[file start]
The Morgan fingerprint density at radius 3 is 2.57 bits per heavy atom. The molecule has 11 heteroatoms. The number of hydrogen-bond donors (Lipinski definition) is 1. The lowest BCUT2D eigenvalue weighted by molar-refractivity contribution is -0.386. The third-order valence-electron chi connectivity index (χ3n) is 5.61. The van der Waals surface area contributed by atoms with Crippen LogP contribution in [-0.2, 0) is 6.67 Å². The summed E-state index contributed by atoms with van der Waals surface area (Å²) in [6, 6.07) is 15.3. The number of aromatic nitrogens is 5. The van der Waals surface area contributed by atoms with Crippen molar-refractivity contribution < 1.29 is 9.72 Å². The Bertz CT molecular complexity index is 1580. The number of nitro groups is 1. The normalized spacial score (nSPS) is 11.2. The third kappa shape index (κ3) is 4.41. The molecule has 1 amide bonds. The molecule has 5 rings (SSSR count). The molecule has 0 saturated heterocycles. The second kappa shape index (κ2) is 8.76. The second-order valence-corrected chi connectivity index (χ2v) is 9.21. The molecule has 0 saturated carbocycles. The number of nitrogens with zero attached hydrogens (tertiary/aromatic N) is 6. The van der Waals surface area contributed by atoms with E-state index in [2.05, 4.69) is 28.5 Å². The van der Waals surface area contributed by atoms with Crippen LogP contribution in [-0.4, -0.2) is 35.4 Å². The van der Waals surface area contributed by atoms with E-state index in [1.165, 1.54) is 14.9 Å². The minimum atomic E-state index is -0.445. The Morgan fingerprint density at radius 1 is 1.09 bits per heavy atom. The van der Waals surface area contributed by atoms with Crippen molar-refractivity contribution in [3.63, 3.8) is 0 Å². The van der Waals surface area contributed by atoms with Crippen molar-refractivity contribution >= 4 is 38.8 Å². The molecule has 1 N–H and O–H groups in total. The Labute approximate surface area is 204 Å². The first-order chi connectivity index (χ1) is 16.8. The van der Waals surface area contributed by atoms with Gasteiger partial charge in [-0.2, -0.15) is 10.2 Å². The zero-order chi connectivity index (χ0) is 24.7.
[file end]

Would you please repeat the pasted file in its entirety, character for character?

The Morgan fingerprint density at radius 3 is 2.57 bits per heavy atom. The molecule has 11 heteroatoms. The number of hydrogen-bond donors (Lipinski definition) is 1. The lowest BCUT2D eigenvalue weighted by molar-refractivity contribution is -0.386. The third-order valence-electron chi connectivity index (χ3n) is 5.61. The van der Waals surface area contributed by atoms with Crippen LogP contribution in [-0.2, 0) is 6.67 Å². The summed E-state index contributed by atoms with van der Waals surface area (Å²) in [6, 6.07) is 15.3. The number of aromatic nitrogens is 5. The van der Waals surface area contributed by atoms with Crippen molar-refractivity contribution < 1.29 is 9.72 Å². The Bertz CT molecular complexity index is 1580. The number of nitro groups is 1. The normalized spacial score (nSPS) is 11.2. The third kappa shape index (κ3) is 4.41. The molecule has 1 amide bonds. The molecule has 5 rings (SSSR count). The molecule has 0 saturated heterocycles. The second kappa shape index (κ2) is 8.76. The second-order valence-corrected chi connectivity index (χ2v) is 9.21. The molecule has 0 saturated carbocycles. The number of nitrogens with zero attached hydrogens (tertiary/aromatic N) is 6. The van der Waals surface area contributed by atoms with E-state index in [2.05, 4.69) is 28.5 Å². The van der Waals surface area contributed by atoms with Crippen LogP contribution in [-0.4, -0.2) is 35.4 Å². The van der Waals surface area contributed by atoms with E-state index in [1.165, 1.54) is 14.9 Å². The minimum atomic E-state index is -0.445. The Morgan fingerprint density at radius 1 is 1.09 bits per heavy atom. The van der Waals surface area contributed by atoms with Crippen molar-refractivity contribution in [3.63, 3.8) is 0 Å². The van der Waals surface area contributed by atoms with Crippen molar-refractivity contribution >= 4 is 38.8 Å². The molecule has 1 N–H and O–H groups in total. The Labute approximate surface area is 204 Å². The first-order chi connectivity index (χ1) is 16.8. The van der Waals surface area contributed by atoms with Gasteiger partial charge in [-0.2, -0.15) is 10.2 Å². The zero-order chi connectivity index (χ0) is 24.7.